A review of the invoice does show a request to relocate the statue to a city facility on Feb. 24.

She said she has also submitted a complaint to the state’s Auditor’s Office.

Mascareñas’ determination is the second IPRA dust-up between the Attorney General’s Office and the city in recent days. The Attorney General’s Office also found in June the city potentially improperly responded to a pay stub request by the American Federation of State, County and Municipal Elections.

(10) comments

Khal Spencer

Sunlight is the best disinfectant.

Stefanie Beninato

According to sworn testimony by Liz Roybal, head of three of the city's recreational facilities, she has had notebooks on patrons in her office for over 16 years including one on me. When I asked about other notebooks through an IPRA request, I was told none were there. Two days ago Ms Roybal made the sworn statement above. You can be sure I immediately submitted another IPRA request. Mine consists of 20 year old documents that were supposed to be permanently sealed under a federal court settlement agreement and emails sent by staff making false accusations based on hearsay but because they were internal memos, Ms Roybal insisted I did not get to know about them or respond. And she testified that the city attorney's office reviews these emails to see if it could build a case to terminate a patron's (mine) use of recreational facilities. It is not just Webber who is dishonest. The three city employees IMHO committed perjury and I can and will be able to prove it. Time for serious housekeeping at city hall.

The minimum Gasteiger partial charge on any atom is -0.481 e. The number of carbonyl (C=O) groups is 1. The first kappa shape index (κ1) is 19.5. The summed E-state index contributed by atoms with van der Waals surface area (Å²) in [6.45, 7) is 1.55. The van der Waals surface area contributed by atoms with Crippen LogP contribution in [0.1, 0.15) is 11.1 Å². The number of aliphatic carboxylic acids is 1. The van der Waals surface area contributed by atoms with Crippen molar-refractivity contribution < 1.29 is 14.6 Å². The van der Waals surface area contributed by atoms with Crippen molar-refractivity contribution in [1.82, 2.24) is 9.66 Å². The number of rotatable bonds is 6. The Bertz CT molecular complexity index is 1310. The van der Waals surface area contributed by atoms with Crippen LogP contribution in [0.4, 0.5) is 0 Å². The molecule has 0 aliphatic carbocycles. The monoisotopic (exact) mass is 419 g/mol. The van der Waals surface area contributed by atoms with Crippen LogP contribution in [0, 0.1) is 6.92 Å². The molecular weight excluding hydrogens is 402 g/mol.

Lee Vigil

Webber lies all the time whether they're lies of omission or outright lies. The guy has no shame and no conscience.

Ralph Arellanes

Webber is a complete liar. He has used minion groups like the Three Sisters, Red Nation & now NM LULAC to carry out his lies and his agenda. We must stop them all!!

Vince Czarnowski

I'm so happy there are people out there who actually care about the statue and are willing to uncover Webber's devious actions. Please keep on doing this. The more you dig, the more you're going to find what a despicable character Webber is.

Beverly Duran

Thank you Melissa! If the local people do not take a stand, all will be lost in our culture. It’s time to pull our heads out of the sand. No, this will not go away. It will get worse and it has!!

Richard Reinders

More deceit by the City and Mayor Webber, if what Webber did was on the up and up why all the drama to release records. Webber there is an old saying "when your in a hole , stop digging"

Barbara Harrelson

The De Vargas statue was NOT in the Santa Fe Plaza; it was in Cathedral Park, one block from the Plaza.

Maria Bautista

Correct - Also Michelle Lujan Grisholm provided the vehicle and State Employees for Webber's use, he was the First Vandal!

Beverly Duran

And? To the local people the whole area was considered the plaza area. But thanks for correcting us on something so trivial compared to the actual point.